Banking: Why are Brits so reluctant to switch current accounts?

Wednesday, 18 January 2012 09:35

A study carried out by the Halifax has discovered that many Britons are not switching bank accounts, even though it may benefit them financially.

It was found that one in ten adults still uses the same current account they had opened for them when they were aged between one and 15 years old, while a third still had the account they opened between the ages of 16 and 24.

Indeed, the average person in the UK has had their account for more than 20 years, even though it may be doing little for them.

When asked about the reasons why they had their account, 17 per cent revealed they chose the bank because it was the same one their parents used, while 11 per cent made the decision based on the offers they could receive as a student.

Meanwhile, 23 per cent admitted they chose their bank because it was the closest one to their home when they opened the account, despite the fact that online and telephone banking is likely to have made this irrelevant now.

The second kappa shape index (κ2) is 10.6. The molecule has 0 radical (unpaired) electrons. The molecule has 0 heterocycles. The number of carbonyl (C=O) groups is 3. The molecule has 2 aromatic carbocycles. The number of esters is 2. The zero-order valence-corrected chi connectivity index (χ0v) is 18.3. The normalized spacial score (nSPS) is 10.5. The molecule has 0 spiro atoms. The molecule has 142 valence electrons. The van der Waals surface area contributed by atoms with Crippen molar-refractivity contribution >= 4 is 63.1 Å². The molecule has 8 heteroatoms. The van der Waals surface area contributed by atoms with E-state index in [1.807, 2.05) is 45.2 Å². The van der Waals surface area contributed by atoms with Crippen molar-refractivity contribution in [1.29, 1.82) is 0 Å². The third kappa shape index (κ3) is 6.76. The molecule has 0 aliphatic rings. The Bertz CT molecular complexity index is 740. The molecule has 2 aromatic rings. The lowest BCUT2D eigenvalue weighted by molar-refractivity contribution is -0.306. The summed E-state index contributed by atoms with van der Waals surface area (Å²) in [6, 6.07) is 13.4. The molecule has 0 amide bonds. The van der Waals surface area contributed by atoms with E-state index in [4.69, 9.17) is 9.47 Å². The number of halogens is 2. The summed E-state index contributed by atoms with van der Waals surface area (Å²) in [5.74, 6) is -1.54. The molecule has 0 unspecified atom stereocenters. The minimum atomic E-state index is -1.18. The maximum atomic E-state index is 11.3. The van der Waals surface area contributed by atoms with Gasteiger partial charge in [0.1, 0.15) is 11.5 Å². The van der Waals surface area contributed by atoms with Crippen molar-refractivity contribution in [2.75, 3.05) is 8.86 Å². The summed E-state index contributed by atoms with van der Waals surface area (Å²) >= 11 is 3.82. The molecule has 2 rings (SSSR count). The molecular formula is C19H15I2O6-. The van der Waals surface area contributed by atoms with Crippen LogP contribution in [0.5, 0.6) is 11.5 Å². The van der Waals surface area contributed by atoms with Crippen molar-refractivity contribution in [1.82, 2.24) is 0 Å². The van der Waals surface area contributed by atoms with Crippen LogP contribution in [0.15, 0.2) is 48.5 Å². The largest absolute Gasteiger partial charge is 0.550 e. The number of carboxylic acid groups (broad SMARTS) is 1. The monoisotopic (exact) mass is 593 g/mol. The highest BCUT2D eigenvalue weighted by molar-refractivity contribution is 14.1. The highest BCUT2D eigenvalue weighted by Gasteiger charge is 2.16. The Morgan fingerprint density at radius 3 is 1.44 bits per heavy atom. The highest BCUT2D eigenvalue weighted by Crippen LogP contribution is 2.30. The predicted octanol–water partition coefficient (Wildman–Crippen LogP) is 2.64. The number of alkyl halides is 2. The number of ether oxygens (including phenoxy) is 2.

Surprisingly, 30 per cent of the respondents said nothing would make them switch providers, although around 54 per cent would move if they could get better deals such as more interest or savings on fees.

Halifax's Anthony Warrington said: "We understand why some people are reluctant to change current accounts, but moving to the right account really could make them better off … It's an important decision and it doesn't have to be hard work."

This comes after found that many Britons are not making savings on gas and electricity because of a reluctance to switch suppliers.

Compare current accounts to find the rates and features you need

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